5 remix ideas for an ‘a cappella’ vocal

An ‘a cappella’ is, put simply, singing without instruments (or a backing track). When remixing, often an a cappella track is provided to the remixer. This is usually a track consisting only of the vocals from the original song, minus all the other instruments. It’s also incorrectly spelled as ‘acapella’, ‘a capella’, ‘acapela’, or any number of variations.

Oh, ok. You have an a cappella track to remix. Or maybe you’re working on a song and it’s just not working. Or maybe you just want to have some fun. There are many ways of taking an a cappella recording and transforming it into a new song.

  • Get active with pitch changing and timestretching. Modern pitchshifting and timestretching algorithms are excellent and, in a lot of cases, transparent in sound. This opens up a whole world of creative processing. You can change the melody or timing in a natural way and make as if the song was always sung that way. You could make extreme changes (or use inappropriate settings) and make the changes audible – making the processing part of the character of the sound.
  • Find a new hook. Approach the lyrics and performance as raw songwriting material. Pick out a different line or section and use it as a hook or chorus. Rearrange the lyrics to give the song a different angle, or a different twist. Doing this you can create a new song that’s based on the old one, but stands on its own – not in the original’s shadow.
  • Chop it up into little pieces and throw it to the winds (granular synthesis). Use the vocal recording as sonic material to be transformed into something completely different. This applies to any extreme processing. Create new sonic textures or other musical material that isn’t melodically related to the original performance. This can be particularly powerful if the processing retains some character of the original sound – so that the resulting sound is familiar but not recognisable.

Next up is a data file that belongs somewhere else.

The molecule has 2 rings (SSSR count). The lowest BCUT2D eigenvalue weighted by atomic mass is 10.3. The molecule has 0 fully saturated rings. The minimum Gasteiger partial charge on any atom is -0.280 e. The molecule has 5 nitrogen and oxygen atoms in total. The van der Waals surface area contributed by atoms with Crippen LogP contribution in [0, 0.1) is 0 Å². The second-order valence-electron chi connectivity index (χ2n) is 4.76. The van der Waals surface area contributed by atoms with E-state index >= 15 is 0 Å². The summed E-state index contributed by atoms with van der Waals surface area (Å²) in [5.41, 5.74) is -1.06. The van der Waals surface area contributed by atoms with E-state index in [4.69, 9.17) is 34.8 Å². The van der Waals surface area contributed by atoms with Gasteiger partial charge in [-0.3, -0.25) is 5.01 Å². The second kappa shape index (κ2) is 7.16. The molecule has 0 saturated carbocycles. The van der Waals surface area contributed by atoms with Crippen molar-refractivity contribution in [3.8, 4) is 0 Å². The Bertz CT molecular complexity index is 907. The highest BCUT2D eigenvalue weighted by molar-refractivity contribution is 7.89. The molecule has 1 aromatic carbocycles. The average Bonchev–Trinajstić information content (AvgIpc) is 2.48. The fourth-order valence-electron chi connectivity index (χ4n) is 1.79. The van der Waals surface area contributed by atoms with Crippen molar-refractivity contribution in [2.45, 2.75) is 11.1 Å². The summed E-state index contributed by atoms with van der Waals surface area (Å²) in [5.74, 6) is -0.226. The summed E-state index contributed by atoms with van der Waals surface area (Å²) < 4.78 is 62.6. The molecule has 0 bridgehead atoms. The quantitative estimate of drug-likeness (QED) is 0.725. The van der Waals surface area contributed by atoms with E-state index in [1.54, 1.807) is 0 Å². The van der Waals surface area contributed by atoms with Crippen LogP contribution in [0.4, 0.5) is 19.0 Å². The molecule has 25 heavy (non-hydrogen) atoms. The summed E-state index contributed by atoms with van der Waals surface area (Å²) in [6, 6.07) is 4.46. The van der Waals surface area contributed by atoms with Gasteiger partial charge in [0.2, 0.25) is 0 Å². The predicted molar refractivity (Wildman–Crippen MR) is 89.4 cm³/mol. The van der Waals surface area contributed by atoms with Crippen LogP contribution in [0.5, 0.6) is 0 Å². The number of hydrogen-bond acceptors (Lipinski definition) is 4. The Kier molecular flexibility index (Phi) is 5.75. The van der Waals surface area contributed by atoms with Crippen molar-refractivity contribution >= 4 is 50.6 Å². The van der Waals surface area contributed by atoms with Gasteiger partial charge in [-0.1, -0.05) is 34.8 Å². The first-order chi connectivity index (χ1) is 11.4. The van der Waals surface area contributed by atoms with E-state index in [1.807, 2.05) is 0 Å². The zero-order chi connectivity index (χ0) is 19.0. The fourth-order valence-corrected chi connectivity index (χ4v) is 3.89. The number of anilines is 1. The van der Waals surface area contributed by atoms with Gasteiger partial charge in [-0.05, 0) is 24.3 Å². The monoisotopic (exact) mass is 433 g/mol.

• Change the time signature. This can be a good idea if you’re feeling low on inspiration or direction. If the original is 4/4, recast it as 3/4. Or 6/8. Or 5/4 if you’re feeling daring! Taking this approach will instantly open up new musical ideas and provoke you to create something inventive.
  • Record another performance of it. This is verging away from ‘remix’ territory into ‘cover’ territory, but can be particularly effective if the new performance is combined with sonic elements of the original song – either original vocal snippets or other sounds and instruments. Interesting things can happen if you blend the boundaries between remixes and covers…

These ideas should kick start a few of your own ideas. Experiment! Be creative! Whatever you do, don’t simply add a dance kick drum and call it a day! There’s a whole musical world of transformations and recomposition – go exploring!


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